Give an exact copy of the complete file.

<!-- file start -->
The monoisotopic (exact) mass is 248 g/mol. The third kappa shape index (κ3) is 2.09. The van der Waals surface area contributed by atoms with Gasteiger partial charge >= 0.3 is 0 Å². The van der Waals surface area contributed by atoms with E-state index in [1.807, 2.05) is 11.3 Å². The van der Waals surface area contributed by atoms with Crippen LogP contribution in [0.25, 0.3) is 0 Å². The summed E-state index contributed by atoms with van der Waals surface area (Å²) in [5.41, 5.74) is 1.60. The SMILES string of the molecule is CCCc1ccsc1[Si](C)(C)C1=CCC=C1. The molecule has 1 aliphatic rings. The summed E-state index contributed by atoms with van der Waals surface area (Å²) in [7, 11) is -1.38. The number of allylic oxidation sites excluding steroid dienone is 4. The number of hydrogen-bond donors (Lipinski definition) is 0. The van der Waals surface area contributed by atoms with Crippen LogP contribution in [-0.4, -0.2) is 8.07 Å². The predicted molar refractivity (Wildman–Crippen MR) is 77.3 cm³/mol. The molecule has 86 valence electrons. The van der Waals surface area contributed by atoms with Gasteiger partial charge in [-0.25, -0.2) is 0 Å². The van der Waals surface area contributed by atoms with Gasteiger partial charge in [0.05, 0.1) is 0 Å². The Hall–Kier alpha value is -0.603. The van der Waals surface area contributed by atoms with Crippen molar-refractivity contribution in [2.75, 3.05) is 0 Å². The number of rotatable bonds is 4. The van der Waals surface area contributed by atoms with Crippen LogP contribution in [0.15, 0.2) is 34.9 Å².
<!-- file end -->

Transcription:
The monoisotopic (exact) mass is 248 g/mol. The third kappa shape index (κ3) is 2.09. The van der Waals surface area contributed by atoms with Gasteiger partial charge >= 0.3 is 0 Å². The van der Waals surface area contributed by atoms with E-state index in [1.807, 2.05) is 11.3 Å². The van der Waals surface area contributed by atoms with Crippen LogP contribution in [0.25, 0.3) is 0 Å². The summed E-state index contributed by atoms with van der Waals surface area (Å²) in [5.41, 5.74) is 1.60. The SMILES string of the molecule is CCCc1ccsc1[Si](C)(C)C1=CCC=C1. The molecule has 1 aliphatic rings. The summed E-state index contributed by atoms with van der Waals surface area (Å²) in [7, 11) is -1.38. The number of allylic oxidation sites excluding steroid dienone is 4. The number of hydrogen-bond donors (Lipinski definition) is 0. The van der Waals surface area contributed by atoms with Crippen LogP contribution in [-0.4, -0.2) is 8.07 Å². The predicted molar refractivity (Wildman–Crippen MR) is 77.3 cm³/mol. The molecule has 86 valence electrons. The van der Waals surface area contributed by atoms with Gasteiger partial charge in [-0.25, -0.2) is 0 Å². The van der Waals surface area contributed by atoms with Gasteiger partial charge in [0.05, 0.1) is 0 Å². The Hall–Kier alpha value is -0.603. The van der Waals surface area contributed by atoms with Crippen molar-refractivity contribution in [2.75, 3.05) is 0 Å². The number of rotatable bonds is 4. The van der Waals surface area contributed by atoms with Crippen LogP contribution in [0.15, 0.2) is 34.9 Å².